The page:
When we painted our mid-century modern door blue, we didn't realize how extremely Eichler it was. It makes me love our blue front door even a little bit more.

Mid-Century Mold-A-Rama Machine in Action

I forgot that I took video of the Mold-A-Rama machine at the San Antonio Zoo in action.

It's more impressive in person. But as a kid, the loud noises, crazy pumps and big steel blocks being pressed together all add to the experience. In the end, it seems like your Mold-A-Rama mold was almost made by magic.

Mid-Century Mold-A-Rama Machines

When I was a kid, every time we went to the Brookfield Zoo, we got a Mold-A-Rama figure. The evidence of that lives in our travel-theme nursery. I also had a spaceship from the Museum of Science and Industry, but I lost that a long time ago.

Needless to say, Mold-A-Rama machines hold happy memories for me. And as an adult, I love the mid-century look of them.

So much so that at one point I was seriously looking into buying a Mold-A-Rama machine. But, when I realized it would have to live in the garage, I decided it wasn't worth the expense.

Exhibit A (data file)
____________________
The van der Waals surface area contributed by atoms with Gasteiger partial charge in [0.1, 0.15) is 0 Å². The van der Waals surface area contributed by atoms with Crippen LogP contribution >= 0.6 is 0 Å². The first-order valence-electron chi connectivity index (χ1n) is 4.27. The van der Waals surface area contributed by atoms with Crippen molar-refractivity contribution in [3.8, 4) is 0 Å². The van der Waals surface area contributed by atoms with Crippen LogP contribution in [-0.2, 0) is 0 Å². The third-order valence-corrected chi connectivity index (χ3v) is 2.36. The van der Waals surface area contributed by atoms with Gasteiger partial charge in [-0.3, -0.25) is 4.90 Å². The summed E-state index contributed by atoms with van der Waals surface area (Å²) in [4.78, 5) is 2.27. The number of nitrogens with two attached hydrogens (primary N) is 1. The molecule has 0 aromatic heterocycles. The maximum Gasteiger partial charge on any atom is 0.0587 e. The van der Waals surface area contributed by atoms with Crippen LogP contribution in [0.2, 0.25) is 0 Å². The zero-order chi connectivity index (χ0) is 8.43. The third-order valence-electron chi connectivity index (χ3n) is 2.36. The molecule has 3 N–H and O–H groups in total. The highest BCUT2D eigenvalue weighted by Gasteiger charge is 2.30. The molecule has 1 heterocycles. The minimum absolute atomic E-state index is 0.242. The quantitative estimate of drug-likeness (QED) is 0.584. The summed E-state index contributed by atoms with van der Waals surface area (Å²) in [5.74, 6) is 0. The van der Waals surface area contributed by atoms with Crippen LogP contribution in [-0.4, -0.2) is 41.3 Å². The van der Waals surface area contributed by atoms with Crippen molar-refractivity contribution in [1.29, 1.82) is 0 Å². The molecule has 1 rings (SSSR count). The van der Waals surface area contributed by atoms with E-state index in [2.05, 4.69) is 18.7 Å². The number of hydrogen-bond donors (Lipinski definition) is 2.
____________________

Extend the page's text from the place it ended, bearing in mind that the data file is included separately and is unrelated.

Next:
I assumed they weren't out in the wild anymore, but we stopped by the San Antonio Zoo recently and they had a collection of Mold-A-Rama machines there.

They had an orange giraffe Mold-A-Rama

A blue koala

And a gray elephant (among other).

All the details are as I remember them, especially the warning where you picked up your final mold.

All the space-age dials are there.

And the (now quaint) coins only detail.

Because the price is definitely more modern.

In the end, the kid wanted a giraffe (even though they don't have giraffes at the San Antonio Zoo).

So we put this miniature plastic factory to work.

And the kid got a giraffe.

Here's what he looks like now that it's in our home.

And here's what it looks like among my childhood collection of Mold-A-Rama molds. 

All of mine say Brookfield Zoo on the base, while the kid's says San Antonio Zoo.

I'll have to make sure that every time we go to the zoo, another San Antonio base gets added to the collection.